Could Britain’s long-hours culture be damaging our mental health? That is the implication of a study of civil servants, which found a correlation
between long working days and major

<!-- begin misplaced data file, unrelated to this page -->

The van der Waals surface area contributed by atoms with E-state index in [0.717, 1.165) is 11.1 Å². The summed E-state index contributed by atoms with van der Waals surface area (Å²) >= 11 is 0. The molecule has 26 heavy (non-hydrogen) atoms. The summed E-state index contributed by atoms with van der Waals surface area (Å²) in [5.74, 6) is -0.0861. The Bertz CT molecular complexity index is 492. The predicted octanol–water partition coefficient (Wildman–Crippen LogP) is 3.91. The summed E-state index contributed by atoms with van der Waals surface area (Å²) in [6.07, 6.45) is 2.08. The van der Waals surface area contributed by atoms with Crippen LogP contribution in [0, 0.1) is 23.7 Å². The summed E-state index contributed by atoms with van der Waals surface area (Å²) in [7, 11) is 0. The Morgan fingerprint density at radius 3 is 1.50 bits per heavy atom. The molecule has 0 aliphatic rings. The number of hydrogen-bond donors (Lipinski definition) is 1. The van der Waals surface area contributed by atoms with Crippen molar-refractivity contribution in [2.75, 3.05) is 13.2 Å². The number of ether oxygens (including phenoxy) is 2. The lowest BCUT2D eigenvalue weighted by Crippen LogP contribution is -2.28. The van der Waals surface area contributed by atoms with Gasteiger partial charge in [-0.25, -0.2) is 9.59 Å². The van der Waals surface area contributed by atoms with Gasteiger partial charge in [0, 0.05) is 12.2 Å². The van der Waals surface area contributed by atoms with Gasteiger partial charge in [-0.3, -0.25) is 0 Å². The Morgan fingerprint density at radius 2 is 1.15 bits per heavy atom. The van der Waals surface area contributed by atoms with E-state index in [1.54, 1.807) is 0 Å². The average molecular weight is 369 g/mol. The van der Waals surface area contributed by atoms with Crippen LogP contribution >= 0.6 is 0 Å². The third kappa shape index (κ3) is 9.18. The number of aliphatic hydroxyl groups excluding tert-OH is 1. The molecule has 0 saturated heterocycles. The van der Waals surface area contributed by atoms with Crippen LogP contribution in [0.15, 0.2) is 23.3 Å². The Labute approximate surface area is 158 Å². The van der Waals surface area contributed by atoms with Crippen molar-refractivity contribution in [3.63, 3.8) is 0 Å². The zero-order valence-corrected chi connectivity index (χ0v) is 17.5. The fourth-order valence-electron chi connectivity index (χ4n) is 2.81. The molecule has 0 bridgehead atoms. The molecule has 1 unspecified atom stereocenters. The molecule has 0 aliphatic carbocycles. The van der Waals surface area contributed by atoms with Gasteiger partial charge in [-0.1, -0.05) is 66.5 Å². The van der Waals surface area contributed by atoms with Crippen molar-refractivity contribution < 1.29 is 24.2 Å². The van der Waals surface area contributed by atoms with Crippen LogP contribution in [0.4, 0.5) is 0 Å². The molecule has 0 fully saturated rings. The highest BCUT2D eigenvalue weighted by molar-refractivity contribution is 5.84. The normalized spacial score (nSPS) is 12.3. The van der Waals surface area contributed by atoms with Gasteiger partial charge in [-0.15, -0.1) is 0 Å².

depressive episodes, reports The Independent. The Finnish researchers tracked 2,000-plus mostly middle-aged men and women for almost six years: the results showed that those who regularly worked 11 hours a day (around 11% of the total) were more than twice as likely to have suffered a depressive episode than those who worked standard seven to eight-hour days, even after the scientists adjusted for social and demographic factors, smoking, alcohol use, ill-health and job strain. According to official figures, 40% of lost working days are caused by depression and stress.